European Union officials are urging Turkey to open a border crossing where tens of thousands of Syrian civilians arrived this week fleeing a massive government offensive in Aleppo province.
EU foreign policy chief Federica Mogherini said Saturday at a meeting with European foreign ministers and their Turkish counterpart that EU support for Turkey “is aimed exactly at guaranteeing'' that the country can handle the influx of refugees.
"It's unquestionable... that the people coming from inside Syria are Syrians in need of international protection,” Mogherini said at the meeting in Amsterdam.
Crossing remains closed
Turkish Prime Minister Ahmet Davutoglu told a Syria donors' conference in London two days earlier that Ankara would allow the refugees into the country. But tens of thousands of displaced civilians who arrived on the Syrian side of the Turkish border this week are stuck waiting, camped out in the desperate hope that Turkish officials will allow them to cross to safety.
Turkey is providing humanitarian aid but has not opened the crossing, despite Foreign Minister Mevlut Cavusoglu's comment Saturday that his government has an “open border policy” for people escaping military violence and Russian airstrikes. Media reports note that Turkey did let more than a dozen Syrians injured in bombings near Aleppo cross the border.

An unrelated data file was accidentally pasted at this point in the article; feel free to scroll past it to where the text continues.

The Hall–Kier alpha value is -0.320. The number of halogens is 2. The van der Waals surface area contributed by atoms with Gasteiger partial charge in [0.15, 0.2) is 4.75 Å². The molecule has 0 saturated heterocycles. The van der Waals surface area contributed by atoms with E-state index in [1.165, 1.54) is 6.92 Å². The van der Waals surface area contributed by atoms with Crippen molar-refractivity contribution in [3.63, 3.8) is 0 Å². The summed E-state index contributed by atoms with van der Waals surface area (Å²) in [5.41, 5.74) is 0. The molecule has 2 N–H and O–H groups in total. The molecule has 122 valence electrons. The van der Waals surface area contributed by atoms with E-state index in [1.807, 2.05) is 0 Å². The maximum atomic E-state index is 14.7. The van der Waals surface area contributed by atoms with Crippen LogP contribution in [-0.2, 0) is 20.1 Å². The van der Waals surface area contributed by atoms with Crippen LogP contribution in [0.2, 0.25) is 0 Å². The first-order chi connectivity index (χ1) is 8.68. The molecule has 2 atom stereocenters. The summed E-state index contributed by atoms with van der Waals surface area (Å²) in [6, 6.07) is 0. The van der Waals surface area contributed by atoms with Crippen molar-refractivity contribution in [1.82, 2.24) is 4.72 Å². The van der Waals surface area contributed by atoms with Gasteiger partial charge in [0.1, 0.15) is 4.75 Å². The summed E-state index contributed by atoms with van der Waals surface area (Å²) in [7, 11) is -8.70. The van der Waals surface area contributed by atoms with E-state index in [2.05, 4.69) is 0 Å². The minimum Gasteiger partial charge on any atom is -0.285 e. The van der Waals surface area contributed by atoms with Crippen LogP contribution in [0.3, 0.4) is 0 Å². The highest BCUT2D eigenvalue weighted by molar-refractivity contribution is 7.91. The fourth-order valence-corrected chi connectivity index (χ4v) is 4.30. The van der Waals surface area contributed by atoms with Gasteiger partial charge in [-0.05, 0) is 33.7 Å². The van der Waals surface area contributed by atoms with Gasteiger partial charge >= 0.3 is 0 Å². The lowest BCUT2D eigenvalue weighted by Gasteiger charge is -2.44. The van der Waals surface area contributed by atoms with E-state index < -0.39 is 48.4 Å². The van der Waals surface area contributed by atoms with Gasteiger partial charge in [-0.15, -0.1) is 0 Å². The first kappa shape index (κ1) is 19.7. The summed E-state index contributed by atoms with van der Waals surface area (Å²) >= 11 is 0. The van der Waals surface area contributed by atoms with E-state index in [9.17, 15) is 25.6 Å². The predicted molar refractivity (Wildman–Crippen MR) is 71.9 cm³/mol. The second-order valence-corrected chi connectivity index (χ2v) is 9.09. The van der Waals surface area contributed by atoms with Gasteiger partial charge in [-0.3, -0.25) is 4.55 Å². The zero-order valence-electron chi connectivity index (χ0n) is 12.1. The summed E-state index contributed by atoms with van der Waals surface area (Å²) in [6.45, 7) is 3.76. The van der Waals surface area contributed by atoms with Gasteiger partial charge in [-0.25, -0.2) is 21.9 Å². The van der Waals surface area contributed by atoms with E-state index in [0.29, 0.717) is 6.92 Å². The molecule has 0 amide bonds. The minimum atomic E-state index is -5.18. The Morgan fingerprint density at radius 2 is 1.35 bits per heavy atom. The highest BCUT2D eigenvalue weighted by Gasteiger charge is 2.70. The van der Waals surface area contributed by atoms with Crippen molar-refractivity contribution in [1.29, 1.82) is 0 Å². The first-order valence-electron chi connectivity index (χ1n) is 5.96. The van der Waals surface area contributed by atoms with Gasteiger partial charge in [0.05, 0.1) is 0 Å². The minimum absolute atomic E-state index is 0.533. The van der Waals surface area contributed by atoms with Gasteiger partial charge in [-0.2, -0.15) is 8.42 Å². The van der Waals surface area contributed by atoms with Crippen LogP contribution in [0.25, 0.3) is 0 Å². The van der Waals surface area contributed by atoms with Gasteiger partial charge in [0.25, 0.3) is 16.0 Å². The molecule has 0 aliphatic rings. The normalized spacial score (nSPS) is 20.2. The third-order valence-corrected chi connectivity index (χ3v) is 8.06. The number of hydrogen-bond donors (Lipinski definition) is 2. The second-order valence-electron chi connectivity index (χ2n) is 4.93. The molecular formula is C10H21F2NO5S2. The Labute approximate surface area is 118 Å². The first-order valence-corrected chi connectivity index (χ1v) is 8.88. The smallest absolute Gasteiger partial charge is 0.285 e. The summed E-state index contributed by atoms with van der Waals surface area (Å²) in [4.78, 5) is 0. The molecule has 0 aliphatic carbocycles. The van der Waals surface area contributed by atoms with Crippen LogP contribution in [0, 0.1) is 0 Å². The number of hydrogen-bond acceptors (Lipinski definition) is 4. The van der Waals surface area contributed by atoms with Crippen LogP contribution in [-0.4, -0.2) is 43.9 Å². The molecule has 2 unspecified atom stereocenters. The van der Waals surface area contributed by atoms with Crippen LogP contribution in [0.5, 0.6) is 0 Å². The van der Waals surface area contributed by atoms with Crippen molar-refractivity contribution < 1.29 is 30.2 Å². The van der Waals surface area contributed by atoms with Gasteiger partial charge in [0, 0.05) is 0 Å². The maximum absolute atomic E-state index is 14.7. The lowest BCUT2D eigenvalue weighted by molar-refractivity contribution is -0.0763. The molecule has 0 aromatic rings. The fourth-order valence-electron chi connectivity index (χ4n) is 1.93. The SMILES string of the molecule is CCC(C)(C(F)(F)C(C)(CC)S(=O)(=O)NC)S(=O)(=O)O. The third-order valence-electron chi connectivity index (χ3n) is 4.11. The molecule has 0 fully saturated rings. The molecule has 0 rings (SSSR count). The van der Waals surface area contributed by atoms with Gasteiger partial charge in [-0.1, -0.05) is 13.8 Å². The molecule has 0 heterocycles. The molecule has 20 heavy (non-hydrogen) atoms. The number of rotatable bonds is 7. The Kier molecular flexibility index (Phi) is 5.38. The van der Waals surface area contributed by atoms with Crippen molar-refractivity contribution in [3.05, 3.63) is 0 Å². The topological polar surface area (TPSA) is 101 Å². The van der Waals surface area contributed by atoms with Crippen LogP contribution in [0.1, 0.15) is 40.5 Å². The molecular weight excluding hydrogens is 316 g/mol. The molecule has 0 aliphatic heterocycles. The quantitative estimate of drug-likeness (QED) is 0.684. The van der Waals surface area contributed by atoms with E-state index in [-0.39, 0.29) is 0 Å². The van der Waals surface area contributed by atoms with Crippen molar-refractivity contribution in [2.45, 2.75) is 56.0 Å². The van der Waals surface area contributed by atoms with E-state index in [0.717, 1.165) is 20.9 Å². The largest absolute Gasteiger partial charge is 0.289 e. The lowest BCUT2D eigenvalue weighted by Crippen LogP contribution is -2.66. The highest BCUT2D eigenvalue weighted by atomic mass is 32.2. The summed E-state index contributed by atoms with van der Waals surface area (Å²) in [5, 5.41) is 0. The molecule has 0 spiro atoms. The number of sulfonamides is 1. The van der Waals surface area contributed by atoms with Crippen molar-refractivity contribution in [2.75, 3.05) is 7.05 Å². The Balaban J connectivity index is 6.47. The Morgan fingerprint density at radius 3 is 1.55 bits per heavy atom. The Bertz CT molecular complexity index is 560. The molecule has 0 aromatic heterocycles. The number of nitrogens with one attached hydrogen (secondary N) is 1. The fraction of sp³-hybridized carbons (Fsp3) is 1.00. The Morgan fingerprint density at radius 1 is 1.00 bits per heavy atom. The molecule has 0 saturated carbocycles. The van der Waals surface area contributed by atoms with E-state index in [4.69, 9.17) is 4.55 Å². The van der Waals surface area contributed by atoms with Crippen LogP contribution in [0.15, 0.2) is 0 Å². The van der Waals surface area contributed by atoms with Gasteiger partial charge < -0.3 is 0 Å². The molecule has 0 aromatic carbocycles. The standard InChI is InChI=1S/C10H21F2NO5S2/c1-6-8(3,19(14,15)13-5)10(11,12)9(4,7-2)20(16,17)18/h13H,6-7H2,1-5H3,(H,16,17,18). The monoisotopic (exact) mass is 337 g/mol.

Syria's official news agency SANA reported Friday that it had regained control of several towns in Aleppo, once the country's commercial hub and now a flashpoint for violence between government forces and opposition fighters.
Turkey is host to an estimated 2 million Syrian refugees already, as Syria approaches the five-year anniversary of the start of its civil war.
European pressure is on Turkey as the gateway for refugee access to Europe. In a $3.35 billion deal announced in November, the EU agreed to accelerate talks about Turkey’s long-sought accession to the bloc, in exchange for Ankara's help in managing the historic tide of refugees and migrants arriving in Europe in the past several years.
In Amsterdam on Saturday, police detained several people as groups of anti-migrant, anti-Muslim protesters faced off with left-wing opponents in a square near the capital’s city hall.
Thousands of Czechs gathered for a similar rally in Prague, with protesters representing both support for and opposition to recent refugee arrivals.